1920-1941: Barn Raising

March 7th, 2016

pole vault

Ernest G. Gehman vaults in front of the Ad Building in the 1920s. Truman H. Brunk (left) and Jacob Shenk hold the bar.

In January 1920, students scrubbed windows and floors and moved into the new facility at the base of the hill, walking in shoe-deep mud carrying items from the old hotel. The new building eventually would be known as the “Administration – or ‘Ad’ – Building.” It was a strictly functional, stucco-covered “cracker box” rising four stories on a bare hillside, initially landscaped with a single cherry tree.

There – for the next 25 years, with an annex attached to the south side in 1926 and one to the north in 1942 – students studied, visited library shelves and tables, ate meals, slept, worshipped in chapel, met with professors and staff, and received visitors.

Jim Bishop ’67 who has studied and worked at EMU almost every year since 1963, has no lingering affection for the old Administration building, calling it “hideous looking.” It reminded him of the Alamo fort in Western movies. Yet there were those who loved it, as this account will touch upon later.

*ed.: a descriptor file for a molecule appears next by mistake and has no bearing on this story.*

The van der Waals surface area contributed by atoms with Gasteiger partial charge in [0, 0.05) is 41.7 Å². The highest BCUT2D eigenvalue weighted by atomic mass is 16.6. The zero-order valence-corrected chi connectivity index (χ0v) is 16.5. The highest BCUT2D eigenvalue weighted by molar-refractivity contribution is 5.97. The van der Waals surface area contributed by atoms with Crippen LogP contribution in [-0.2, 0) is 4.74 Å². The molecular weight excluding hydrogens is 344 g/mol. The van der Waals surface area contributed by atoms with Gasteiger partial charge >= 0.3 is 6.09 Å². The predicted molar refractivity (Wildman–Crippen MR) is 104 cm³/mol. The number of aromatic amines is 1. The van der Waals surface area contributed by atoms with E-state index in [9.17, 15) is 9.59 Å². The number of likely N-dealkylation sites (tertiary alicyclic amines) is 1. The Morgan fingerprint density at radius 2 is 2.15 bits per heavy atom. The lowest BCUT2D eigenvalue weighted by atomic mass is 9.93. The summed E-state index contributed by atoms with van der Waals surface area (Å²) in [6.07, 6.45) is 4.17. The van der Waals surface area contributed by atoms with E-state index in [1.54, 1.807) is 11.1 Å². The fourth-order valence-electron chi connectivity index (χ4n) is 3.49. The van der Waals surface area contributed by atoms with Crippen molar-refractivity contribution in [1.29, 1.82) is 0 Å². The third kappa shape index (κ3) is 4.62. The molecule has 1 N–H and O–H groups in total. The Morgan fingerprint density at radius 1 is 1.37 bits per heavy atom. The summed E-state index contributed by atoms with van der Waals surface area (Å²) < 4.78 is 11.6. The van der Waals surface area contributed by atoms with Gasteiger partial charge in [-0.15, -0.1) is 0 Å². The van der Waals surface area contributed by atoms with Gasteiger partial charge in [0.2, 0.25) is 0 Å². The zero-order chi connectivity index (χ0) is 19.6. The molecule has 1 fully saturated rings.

A gathering inside the exercise hall of Eastern Mennonite

A gathering inside the exercise hall of Eastern Mennonite.

Until the 1940s, there were few facilities apart from the Ad Building. Students and faculty built a barn-looking wooden “exercise hall” in 1926. A twister felled it four years later. Its replacement in 1930 was a cinder block building about 2/3 the size of a regular gym, with no space for spectators.

“It was like playing basketball in an oval because people were crowded into the corners, trying to watch,” retired physics professor John L. Horst Jr. ’60 recalled recently. Early users called it “X-Hall”; later some referred to it as “Kuhl Hall,” meaning it was “cool” – actually downright cold – much of the year in the absence of a heating system. The building stands to this day, having seen successive generations discover new uses for it, including theater and arts studio. Today it is used for storage and is a candidate for demolition, given the roughness of its construction, rustiness of its roof, and cracked single-paned windows. “It wasn’t built to be lasting,” says physical plant director Eldon Kurtz ’76.